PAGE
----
Ventura County's public education and farming interests dominated a list of contributors released Tuesday who so far have donated $155,000 to fund the district attorney's prosecution of workers' compensation fraud cases.
Agricultural firms and the Ventura County Schools Self-Funding Authority donated the bulk of the money dedicated to cracking down on organized "workers' comp mills" and other egregious cases of falsified claims to collect workers' compensation insurance benefits.
Dist. Atty Michael D. Bradbury proposed the privately funded program last year, saying he could not afford to prosecute workers' compensation fraud cases because of continuing budget cuts. He said his office's budget has been cut $1.5 million since 1990, and faces another $1 million this coming fiscal year.
But legal scholars have questioned the ethics of using private money to finance public prosecutions, raising issues of potential conflict of interest and favoritism.
Last month, Bradbury defended the integrity of the yearlong pilot project, saying there were safeguards against any conflicts, including a provision that the money would be collected in a blind trust and he and his staff members would not know the identity of contributors.
When the list went public Tuesday, Bradbury said exposing the contributors provides "an even greater assurance" against even the appearance of any favoritism because people know who has given money to the fund.
A Ventura County coalition of most public schools donated the largest amount by far: $70,000 to help pay for a full-time prosecutor and investigator to weed out and convict fraudulent claimants and keep its future insurance rates down.
"We're not taking money out of the classrooms," said Paul Wilhelmsen, the agency's executive director. "We feel the workers' compensation fraud unit is a very sound risk-management tool to help lower those (insurance) costs so we can give money back to the contributing districts."
The board of directors donated less than 1% of the $7 million it pays out annually for workers' compensation insurance and reserves, said Wilhelmsen, whose coalition includes most of the school districts in Ventura County.
A list of 86 contributors to the special fund was released by county Auditor-Controller Thomas O. Mahon on Tuesday after a request by The Times under the California Public Records Act.
Other than the $70,000 contribution by the schools, none of the donations exceeded $10,000. But many of those who gave money to the district attorney's project included fruit and vegetable packinghouses.
"The agriculture industry in Ventura County has a very large payroll," said Carolyn Leavens, a Ventura avocado and lemon grower who acknowledged that she contributed to the fund. "The difficulties we have are with the hard labor that makes for large numbers of claims, so the packinghouse boards have decided to contribute as a group.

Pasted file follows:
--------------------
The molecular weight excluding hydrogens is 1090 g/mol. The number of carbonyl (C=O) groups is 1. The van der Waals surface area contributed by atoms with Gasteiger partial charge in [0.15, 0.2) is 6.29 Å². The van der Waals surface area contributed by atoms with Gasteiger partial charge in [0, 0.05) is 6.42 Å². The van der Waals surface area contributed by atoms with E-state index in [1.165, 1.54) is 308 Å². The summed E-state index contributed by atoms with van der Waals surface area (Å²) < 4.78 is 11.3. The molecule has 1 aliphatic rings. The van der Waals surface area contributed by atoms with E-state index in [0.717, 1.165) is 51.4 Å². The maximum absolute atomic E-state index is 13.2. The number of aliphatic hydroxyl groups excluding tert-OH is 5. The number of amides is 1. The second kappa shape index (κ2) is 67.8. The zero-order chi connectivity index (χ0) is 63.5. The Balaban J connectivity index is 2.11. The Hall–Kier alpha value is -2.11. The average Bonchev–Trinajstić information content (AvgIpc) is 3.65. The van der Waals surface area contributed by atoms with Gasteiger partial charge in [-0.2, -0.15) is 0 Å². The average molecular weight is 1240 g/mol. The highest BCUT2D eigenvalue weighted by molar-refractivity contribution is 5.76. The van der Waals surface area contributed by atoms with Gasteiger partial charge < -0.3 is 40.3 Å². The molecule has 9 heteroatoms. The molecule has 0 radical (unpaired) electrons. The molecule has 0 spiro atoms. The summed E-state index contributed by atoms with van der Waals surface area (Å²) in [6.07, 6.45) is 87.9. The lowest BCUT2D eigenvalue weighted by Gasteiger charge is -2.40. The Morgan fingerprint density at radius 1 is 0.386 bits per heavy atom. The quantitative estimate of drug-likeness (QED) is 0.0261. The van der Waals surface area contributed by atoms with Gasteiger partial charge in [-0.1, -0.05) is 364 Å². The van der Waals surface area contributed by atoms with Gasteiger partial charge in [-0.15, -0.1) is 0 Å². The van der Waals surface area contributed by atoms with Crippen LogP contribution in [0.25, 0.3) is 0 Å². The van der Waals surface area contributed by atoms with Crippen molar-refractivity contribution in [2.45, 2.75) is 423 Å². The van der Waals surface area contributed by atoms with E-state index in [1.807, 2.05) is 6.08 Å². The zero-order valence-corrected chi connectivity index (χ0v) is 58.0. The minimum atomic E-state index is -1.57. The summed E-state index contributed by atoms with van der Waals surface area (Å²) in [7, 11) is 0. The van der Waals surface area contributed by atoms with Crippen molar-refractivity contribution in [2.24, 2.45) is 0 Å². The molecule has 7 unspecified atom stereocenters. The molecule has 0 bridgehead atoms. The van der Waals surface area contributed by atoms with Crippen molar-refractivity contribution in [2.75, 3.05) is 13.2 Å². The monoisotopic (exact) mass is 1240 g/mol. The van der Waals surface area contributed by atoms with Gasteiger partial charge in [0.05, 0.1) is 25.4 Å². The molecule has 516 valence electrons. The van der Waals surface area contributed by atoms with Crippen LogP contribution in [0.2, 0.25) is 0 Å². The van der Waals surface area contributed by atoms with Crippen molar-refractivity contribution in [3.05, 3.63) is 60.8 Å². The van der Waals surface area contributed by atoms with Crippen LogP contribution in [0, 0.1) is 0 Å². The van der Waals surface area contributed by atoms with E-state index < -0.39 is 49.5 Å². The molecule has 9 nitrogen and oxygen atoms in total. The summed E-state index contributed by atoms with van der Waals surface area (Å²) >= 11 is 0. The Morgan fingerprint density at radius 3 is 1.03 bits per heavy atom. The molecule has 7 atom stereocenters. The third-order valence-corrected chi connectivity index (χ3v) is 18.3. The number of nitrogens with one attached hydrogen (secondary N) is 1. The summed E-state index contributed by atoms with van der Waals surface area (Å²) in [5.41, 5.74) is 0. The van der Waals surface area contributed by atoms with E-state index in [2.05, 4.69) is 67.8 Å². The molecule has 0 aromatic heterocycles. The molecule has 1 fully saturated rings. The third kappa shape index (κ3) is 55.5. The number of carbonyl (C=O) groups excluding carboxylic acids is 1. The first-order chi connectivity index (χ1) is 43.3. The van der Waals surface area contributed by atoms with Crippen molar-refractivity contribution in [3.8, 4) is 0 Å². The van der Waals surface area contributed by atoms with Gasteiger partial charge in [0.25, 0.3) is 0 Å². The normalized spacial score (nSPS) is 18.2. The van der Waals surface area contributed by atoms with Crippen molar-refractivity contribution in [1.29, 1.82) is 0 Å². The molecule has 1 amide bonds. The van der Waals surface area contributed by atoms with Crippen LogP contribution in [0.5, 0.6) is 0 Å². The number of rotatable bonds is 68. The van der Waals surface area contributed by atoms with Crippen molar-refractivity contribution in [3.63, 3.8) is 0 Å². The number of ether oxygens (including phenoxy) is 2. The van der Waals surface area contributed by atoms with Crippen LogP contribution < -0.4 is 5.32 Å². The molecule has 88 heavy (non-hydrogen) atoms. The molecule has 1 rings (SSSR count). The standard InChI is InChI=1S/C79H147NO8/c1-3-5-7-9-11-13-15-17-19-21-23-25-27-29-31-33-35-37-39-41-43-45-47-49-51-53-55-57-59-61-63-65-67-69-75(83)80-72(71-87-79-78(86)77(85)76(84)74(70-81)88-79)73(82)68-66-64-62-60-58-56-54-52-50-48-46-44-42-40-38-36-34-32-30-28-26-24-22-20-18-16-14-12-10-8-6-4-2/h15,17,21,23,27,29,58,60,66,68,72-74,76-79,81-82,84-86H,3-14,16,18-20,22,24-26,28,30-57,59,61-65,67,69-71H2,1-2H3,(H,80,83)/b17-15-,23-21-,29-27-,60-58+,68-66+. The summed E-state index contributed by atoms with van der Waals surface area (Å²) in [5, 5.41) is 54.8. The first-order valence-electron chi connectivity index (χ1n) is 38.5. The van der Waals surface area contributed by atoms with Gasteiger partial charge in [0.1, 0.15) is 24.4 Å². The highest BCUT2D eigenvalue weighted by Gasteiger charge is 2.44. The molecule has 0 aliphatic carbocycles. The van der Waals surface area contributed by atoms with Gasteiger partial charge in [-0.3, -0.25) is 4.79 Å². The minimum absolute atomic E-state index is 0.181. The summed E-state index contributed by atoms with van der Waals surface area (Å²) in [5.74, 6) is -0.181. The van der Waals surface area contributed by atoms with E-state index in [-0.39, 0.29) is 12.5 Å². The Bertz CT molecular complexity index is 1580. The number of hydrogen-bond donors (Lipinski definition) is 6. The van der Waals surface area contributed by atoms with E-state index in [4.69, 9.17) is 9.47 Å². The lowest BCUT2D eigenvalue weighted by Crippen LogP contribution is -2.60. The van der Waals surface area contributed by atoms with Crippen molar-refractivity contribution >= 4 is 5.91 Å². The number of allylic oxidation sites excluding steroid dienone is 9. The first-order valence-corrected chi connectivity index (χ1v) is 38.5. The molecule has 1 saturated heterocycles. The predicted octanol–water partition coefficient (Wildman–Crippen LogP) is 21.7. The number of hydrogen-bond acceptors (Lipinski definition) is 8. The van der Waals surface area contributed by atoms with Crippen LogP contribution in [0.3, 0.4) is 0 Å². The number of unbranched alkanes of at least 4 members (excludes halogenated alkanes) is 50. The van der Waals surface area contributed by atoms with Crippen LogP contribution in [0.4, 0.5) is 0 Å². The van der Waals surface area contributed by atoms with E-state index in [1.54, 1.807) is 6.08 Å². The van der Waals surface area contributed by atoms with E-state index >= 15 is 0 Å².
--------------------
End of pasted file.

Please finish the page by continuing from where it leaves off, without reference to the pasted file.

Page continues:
"The fraudulent claims add to the cost of both the worker and the employer," Leavens said. "Very often there are an awful lot of attorneys making a good fat living off (employers and employees) without doing any good for the economy."
Ventura Unified School District Trustee Terence M. Kilbride, who also works under Bradbury as a deputy district attorney, said he sees nothing wrong with using public school dollars to fund criminal prosecutions
"If they can save a substantial amount of money for the district, I imagine it would be a good program," he said. "If they're the subject of the fraud and money can be saved, I suppose it is appropriate."
The county superintendent of schools agreed it was a good investment if it helps curb fraudulent claims.
"It's money that's in a fund that deals with workers' compensation," Supt. James F. Cowan said. "In the view of the joint powers authority, investing that money would save the districts more than that by reducing the numbers of claims."
Leavens said that without Bradbury's plan, "comp fraud mills" would migrate across the Los Angeles County lines into Ventura County.
"We have the most costly workers' comp in the nation, yet the benefits the actual workers get ranks 44th lowest," she said. "It's one of the major items that is damaging California's business competitiveness and making it very difficult for us to stay in business."
Bradbury predicted the program would serve as a deterrent to unscrupulous professionals who process fake workers' compensation insurance claims.
"Our folks know who the bad guys are in this whole operation," he said. "We'll be conducting some sting operations and we will target clinics, both medical and legal. And lawyers and doctors do not want to go to jail."
Top Contributors to Workers' Comp Fraud Unit Ventura County schools: $70,000
Saticoy Lemon Assn., Santa Paula: $9,288
Fillmore-Piru Citrus, Fillmore: $7,500
Limoneira Co., Santa Paula: $5,908
Boskovich Farms, Oxnard: $5,000
Pictsweet, Oxnard and Ventura: $5,000
Ventura County Agricultural Assn.: $5,000
Agricultural Assn. Insurance Services: $5,000
Westside Strawberry Farms Inc., Oxnard: $5,000
Hiji Bros. Inc., Oxnard: $3,500
Source: Ventura County Auditor-Controller